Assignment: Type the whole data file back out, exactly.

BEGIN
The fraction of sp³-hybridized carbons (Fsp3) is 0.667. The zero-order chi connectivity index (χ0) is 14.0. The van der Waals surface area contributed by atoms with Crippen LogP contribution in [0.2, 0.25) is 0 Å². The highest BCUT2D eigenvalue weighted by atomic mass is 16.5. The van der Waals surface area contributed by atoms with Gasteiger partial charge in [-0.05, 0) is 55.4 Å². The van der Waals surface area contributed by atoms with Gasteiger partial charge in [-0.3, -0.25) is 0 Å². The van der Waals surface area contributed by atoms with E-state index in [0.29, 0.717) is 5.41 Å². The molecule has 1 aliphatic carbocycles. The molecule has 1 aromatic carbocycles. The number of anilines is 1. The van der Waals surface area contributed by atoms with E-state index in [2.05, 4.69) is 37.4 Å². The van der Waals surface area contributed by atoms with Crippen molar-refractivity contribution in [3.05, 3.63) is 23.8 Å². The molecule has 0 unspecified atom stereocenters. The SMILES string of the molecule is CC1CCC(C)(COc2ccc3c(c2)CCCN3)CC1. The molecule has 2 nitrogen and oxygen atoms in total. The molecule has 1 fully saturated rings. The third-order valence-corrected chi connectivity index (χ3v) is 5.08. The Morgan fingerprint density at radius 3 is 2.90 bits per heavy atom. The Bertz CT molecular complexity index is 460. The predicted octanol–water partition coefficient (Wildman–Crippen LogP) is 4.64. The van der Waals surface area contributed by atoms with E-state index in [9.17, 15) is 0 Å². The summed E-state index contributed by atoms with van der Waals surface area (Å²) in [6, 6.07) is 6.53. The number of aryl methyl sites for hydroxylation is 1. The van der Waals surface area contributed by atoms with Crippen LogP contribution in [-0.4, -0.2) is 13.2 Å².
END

The fraction of sp³-hybridized carbons (Fsp3) is 0.667. The zero-order chi connectivity index (χ0) is 14.0. The van der Waals surface area contributed by atoms with Crippen LogP contribution in [0.2, 0.25) is 0 Å². The highest BCUT2D eigenvalue weighted by atomic mass is 16.5. The van der Waals surface area contributed by atoms with Gasteiger partial charge in [-0.05, 0) is 55.4 Å². The van der Waals surface area contributed by atoms with Gasteiger partial charge in [-0.3, -0.25) is 0 Å². The van der Waals surface area contributed by atoms with E-state index in [0.29, 0.717) is 5.41 Å². The molecule has 1 aliphatic carbocycles. The molecule has 1 aromatic carbocycles. The number of anilines is 1. The van der Waals surface area contributed by atoms with E-state index in [2.05, 4.69) is 37.4 Å². The van der Waals surface area contributed by atoms with Crippen molar-refractivity contribution in [3.05, 3.63) is 23.8 Å². The molecule has 0 unspecified atom stereocenters. The SMILES string of the molecule is CC1CCC(C)(COc2ccc3c(c2)CCCN3)CC1. The molecule has 2 nitrogen and oxygen atoms in total. The molecule has 1 fully saturated rings. The third-order valence-corrected chi connectivity index (χ3v) is 5.08. The Morgan fingerprint density at radius 3 is 2.90 bits per heavy atom. The Bertz CT molecular complexity index is 460. The predicted octanol–water partition coefficient (Wildman–Crippen LogP) is 4.64. The van der Waals surface area contributed by atoms with E-state index in [9.17, 15) is 0 Å². The summed E-state index contributed by atoms with van der Waals surface area (Å²) in [6, 6.07) is 6.53. The number of aryl methyl sites for hydroxylation is 1. The van der Waals surface area contributed by atoms with Crippen LogP contribution in [-0.4, -0.2) is 13.2 Å².